I could have come up with a better name for this series. The word ‘squares’ brings to mind boring, predictable people who are only happy with an ordered life. Ha – then maybe it’s a good name for the series after all.
I’ve ceased to be surprised by how much the dice are cheating. Again they have sent me to the same part of the city – one adjacent to just about all the others from this week. It’s a place called South Bank:
This area is absolutely chock full of terrace houses and parked cars. I saw very little vegetation, apart from what has been squeezed into the (very) small front yards; more Christmas decorations than you could imagine; and a sky that never changed from one, dull, dull shade of grey. For these reasons, I decided to concentrate on textures today.
Halfway up Nunthorpe Avenue, someone had been weeding and digging, probably in preparation for spring, and this (after a little photo-manipulation) is what the photo came out like:
In real life, it was dark brown. On the photo, it came out kinda grey. After some manipulation, it looks like the kind of earth you see when you’ve been taking drugs.
There’s a bush full of yellow leaves half way down Upper Price Street that looks a little like this:
I think it’s some form of mutant privet, but I’m entirely open to being told that I’m wrong in this case. If you want to prove me wrong about anything else then you’ll have to join the queue.
In an area full of houses you can be sure that there’s a lot of brickwork. This little section is (I’m 98.66398647% (approximately) sure) half way along Gray Street:
Note the variety in the bricks. Either they are all hand-made, are very old, have seen some extreme weather, were individually painted to look like that, or brick-factories turned out some utter rubbish back in the day. Still, it makes a nice photo, right?
Although the next snap looks, at first glance like grass, it’s actually moss on a shady corner of the pavement on a bend in St Benedict Road:
I like moss. It’s soft and innocuous and doesn’t need mowing. In fact, I don’t know why we bother to lay turf in our gardens. We should totally put moss down instead. Anyone know the reason we don’t do this?
I then walked around the corner onto Bishopthorpe Road where I found a whole set of shops! Areas like this remind of a time when this joined-up area we now called York was just a collection of little villages. This would have been the main street of one such village. I wonder what charity shops were called back then. I found two such shops that were selling books for a bargain 50p (half a British pound) each and so I stopped, perused and picked one out. It’s called Maphead: The complete story in one volume and the author is Lesley Howarth. Two books in one – yay for bargains!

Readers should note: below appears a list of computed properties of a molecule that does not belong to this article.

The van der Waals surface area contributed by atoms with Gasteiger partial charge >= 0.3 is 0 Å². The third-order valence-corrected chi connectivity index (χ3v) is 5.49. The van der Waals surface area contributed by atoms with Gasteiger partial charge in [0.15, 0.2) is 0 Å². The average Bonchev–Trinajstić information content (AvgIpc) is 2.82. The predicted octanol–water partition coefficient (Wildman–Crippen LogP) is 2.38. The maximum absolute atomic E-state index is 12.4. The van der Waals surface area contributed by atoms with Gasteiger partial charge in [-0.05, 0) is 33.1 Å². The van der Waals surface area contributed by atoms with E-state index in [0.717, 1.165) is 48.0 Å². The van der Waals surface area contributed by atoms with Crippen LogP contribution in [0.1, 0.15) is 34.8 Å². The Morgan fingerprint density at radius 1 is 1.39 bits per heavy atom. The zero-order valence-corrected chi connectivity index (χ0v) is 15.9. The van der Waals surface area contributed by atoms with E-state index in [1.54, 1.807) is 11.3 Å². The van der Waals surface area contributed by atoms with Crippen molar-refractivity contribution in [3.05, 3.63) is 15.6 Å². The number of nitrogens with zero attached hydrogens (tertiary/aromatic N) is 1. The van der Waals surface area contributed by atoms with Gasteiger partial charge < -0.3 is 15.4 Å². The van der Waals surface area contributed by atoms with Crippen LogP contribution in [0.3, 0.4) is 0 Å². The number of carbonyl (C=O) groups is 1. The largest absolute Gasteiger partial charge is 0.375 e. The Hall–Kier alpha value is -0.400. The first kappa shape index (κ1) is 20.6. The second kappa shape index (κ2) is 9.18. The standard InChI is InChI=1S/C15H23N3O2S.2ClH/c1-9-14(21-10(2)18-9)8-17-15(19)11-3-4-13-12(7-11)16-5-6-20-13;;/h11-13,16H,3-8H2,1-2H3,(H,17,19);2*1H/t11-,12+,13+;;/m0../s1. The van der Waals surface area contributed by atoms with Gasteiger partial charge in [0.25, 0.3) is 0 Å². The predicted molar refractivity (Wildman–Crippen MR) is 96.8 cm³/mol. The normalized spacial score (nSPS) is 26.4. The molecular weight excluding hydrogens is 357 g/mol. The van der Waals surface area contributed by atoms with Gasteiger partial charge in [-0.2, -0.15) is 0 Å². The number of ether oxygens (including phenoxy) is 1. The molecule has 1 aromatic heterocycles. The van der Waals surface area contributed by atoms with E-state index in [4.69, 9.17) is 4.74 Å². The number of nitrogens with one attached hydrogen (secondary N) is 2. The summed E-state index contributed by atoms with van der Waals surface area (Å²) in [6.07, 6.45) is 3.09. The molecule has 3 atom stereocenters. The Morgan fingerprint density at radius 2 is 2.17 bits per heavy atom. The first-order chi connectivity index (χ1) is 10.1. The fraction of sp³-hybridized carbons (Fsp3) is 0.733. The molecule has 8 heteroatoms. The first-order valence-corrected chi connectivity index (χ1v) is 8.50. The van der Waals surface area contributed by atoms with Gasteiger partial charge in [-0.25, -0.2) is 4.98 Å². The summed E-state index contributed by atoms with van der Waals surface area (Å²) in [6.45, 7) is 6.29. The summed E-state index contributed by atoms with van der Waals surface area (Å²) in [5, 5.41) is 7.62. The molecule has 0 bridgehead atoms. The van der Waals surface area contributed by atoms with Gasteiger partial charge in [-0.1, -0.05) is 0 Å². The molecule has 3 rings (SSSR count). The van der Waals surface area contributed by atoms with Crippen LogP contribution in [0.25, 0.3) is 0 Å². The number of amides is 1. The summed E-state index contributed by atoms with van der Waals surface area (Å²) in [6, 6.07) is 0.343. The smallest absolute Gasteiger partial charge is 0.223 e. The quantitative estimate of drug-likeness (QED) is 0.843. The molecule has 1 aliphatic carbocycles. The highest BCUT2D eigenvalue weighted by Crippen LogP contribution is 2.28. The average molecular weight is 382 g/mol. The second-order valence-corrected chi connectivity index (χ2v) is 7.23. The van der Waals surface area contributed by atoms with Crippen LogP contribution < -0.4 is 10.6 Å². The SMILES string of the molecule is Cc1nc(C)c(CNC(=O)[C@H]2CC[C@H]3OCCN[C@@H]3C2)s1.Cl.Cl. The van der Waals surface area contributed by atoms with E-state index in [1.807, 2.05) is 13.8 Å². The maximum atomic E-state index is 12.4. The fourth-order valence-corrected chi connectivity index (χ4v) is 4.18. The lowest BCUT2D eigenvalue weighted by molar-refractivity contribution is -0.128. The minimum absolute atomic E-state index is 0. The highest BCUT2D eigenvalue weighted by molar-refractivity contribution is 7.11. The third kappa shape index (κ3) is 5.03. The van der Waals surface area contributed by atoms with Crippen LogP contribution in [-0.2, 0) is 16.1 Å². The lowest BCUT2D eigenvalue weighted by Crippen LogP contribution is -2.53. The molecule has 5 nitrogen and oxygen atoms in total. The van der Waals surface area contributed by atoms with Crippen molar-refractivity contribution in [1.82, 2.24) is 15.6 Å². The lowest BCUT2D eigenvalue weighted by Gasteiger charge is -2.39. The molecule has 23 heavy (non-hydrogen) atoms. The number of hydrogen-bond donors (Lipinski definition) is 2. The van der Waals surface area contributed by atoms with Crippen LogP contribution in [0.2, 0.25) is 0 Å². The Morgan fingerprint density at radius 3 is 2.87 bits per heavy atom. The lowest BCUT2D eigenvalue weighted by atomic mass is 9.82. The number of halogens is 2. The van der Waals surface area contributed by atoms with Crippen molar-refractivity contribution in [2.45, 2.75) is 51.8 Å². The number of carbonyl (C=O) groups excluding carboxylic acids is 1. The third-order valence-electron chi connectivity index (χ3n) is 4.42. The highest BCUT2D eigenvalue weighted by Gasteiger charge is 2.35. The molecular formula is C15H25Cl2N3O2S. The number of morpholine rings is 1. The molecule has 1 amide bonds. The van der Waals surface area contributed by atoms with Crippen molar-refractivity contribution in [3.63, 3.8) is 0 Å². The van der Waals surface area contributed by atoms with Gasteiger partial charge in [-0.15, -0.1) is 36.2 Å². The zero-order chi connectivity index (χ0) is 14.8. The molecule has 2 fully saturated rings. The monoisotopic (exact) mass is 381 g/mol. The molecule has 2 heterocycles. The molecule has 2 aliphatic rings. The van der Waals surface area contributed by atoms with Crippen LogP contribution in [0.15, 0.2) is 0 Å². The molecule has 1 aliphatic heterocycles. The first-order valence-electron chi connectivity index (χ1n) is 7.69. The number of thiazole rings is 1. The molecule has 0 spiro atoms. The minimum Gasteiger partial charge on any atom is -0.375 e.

Then I moved on. More terraced houses. More cars. More dinky front yards. Ho hum. Finally, despairing of finding anything to snap I took a picture of an area of freshly laid tarmac on the pavement in Southlands Road:
Again, I manipulated this shot to make it look as dark and wet as it seemed to my eyes. I must have hit the wrong key in the process because when I look at the photo now it makes me feel kinda dizzy. Can you see that blurry effect, like you’re driving past something at speed? Hmm.
Then there was the tread of a tyre on the back of a four-wheeler parked on Scarcroft Road:
Then some nice (heather?) flowers in one of those cute front yards on Nunthorpe Grove:
Yep, you’re right – I’m getting tired now.
And then, finally – a vision of beauty:
Yes – it’s a tree!! It’s a weeping one, but maybe not a birch this time. Perhaps it’s a willow, but there are people amongst you that know far more about these things than me. Technically, it’s off the edge of today’s grid, but I could see it from the bottom of St Clement’s Grove, so that makes it mine!
Today was a little warmer (~7°C) and so it was quite an enjoyable stroll. The soundtrack was another Jack Reacher novel: A Wanted Man by Lee Child and I’m pleased to report that no-one died in the making of this walk.